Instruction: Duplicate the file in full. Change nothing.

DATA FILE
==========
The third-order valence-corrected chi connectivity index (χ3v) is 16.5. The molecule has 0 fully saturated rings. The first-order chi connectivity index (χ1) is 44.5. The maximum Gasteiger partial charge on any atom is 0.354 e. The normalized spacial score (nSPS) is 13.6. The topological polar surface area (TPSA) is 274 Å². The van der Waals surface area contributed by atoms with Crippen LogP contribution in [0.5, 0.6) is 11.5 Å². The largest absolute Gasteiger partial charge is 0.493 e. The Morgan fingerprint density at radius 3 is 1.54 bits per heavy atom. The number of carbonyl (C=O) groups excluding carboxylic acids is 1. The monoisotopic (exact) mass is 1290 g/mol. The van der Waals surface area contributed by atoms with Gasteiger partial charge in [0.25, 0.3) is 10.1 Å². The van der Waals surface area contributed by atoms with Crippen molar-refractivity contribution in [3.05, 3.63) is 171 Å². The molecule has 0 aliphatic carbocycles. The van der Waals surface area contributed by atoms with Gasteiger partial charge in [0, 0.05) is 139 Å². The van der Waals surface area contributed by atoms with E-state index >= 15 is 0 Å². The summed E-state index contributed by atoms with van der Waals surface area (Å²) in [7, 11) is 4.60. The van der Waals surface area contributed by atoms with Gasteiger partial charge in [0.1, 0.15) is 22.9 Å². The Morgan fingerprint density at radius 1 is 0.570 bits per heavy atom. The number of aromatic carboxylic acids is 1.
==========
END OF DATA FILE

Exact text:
The third-order valence-corrected chi connectivity index (χ3v) is 16.5. The molecule has 0 fully saturated rings. The first-order chi connectivity index (χ1) is 44.5. The maximum Gasteiger partial charge on any atom is 0.354 e. The normalized spacial score (nSPS) is 13.6. The topological polar surface area (TPSA) is 274 Å². The van der Waals surface area contributed by atoms with Crippen LogP contribution in [0.5, 0.6) is 11.5 Å². The largest absolute Gasteiger partial charge is 0.493 e. The Morgan fingerprint density at radius 3 is 1.54 bits per heavy atom. The number of carbonyl (C=O) groups excluding carboxylic acids is 1. The monoisotopic (exact) mass is 1290 g/mol. The van der Waals surface area contributed by atoms with Gasteiger partial charge in [0.25, 0.3) is 10.1 Å². The van der Waals surface area contributed by atoms with Crippen molar-refractivity contribution in [3.05, 3.63) is 171 Å². The molecule has 0 aliphatic carbocycles. The van der Waals surface area contributed by atoms with Gasteiger partial charge in [0, 0.05) is 139 Å². The van der Waals surface area contributed by atoms with E-state index >= 15 is 0 Å². The summed E-state index contributed by atoms with van der Waals surface area (Å²) in [7, 11) is 4.60. The van der Waals surface area contributed by atoms with Gasteiger partial charge in [0.1, 0.15) is 22.9 Å². The Morgan fingerprint density at radius 1 is 0.570 bits per heavy atom. The number of aromatic carboxylic acids is 1.